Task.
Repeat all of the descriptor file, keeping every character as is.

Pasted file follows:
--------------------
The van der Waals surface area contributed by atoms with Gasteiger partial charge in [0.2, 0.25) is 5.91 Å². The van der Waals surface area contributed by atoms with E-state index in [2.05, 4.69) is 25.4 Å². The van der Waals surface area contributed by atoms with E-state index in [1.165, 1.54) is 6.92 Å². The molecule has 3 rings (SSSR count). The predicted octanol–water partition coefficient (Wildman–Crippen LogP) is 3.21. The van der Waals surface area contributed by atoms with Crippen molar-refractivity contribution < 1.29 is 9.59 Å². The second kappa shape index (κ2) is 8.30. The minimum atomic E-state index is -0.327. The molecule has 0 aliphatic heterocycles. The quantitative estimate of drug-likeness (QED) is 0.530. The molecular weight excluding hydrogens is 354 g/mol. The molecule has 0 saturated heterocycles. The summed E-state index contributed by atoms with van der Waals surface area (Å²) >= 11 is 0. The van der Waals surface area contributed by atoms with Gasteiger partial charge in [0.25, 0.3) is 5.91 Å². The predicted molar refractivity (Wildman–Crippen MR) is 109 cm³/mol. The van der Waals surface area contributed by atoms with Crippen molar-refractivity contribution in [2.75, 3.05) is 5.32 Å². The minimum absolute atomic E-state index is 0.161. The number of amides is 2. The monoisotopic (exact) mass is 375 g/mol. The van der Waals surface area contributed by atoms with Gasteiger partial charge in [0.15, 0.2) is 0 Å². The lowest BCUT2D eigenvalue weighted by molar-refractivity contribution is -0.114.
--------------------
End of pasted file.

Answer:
The van der Waals surface area contributed by atoms with Gasteiger partial charge in [0.2, 0.25) is 5.91 Å². The van der Waals surface area contributed by atoms with E-state index in [2.05, 4.69) is 25.4 Å². The van der Waals surface area contributed by atoms with E-state index in [1.165, 1.54) is 6.92 Å². The molecule has 3 rings (SSSR count). The predicted octanol–water partition coefficient (Wildman–Crippen LogP) is 3.21. The van der Waals surface area contributed by atoms with Crippen molar-refractivity contribution < 1.29 is 9.59 Å². The second kappa shape index (κ2) is 8.30. The minimum atomic E-state index is -0.327. The molecule has 0 aliphatic heterocycles. The quantitative estimate of drug-likeness (QED) is 0.530. The molecular weight excluding hydrogens is 354 g/mol. The molecule has 0 saturated heterocycles. The summed E-state index contributed by atoms with van der Waals surface area (Å²) >= 11 is 0. The van der Waals surface area contributed by atoms with Gasteiger partial charge in [0.25, 0.3) is 5.91 Å². The predicted molar refractivity (Wildman–Crippen MR) is 109 cm³/mol. The van der Waals surface area contributed by atoms with Crippen molar-refractivity contribution in [2.75, 3.05) is 5.32 Å². The minimum absolute atomic E-state index is 0.161. The number of amides is 2. The monoisotopic (exact) mass is 375 g/mol. The van der Waals surface area contributed by atoms with Gasteiger partial charge in [0.15, 0.2) is 0 Å². The lowest BCUT2D eigenvalue weighted by molar-refractivity contribution is -0.114.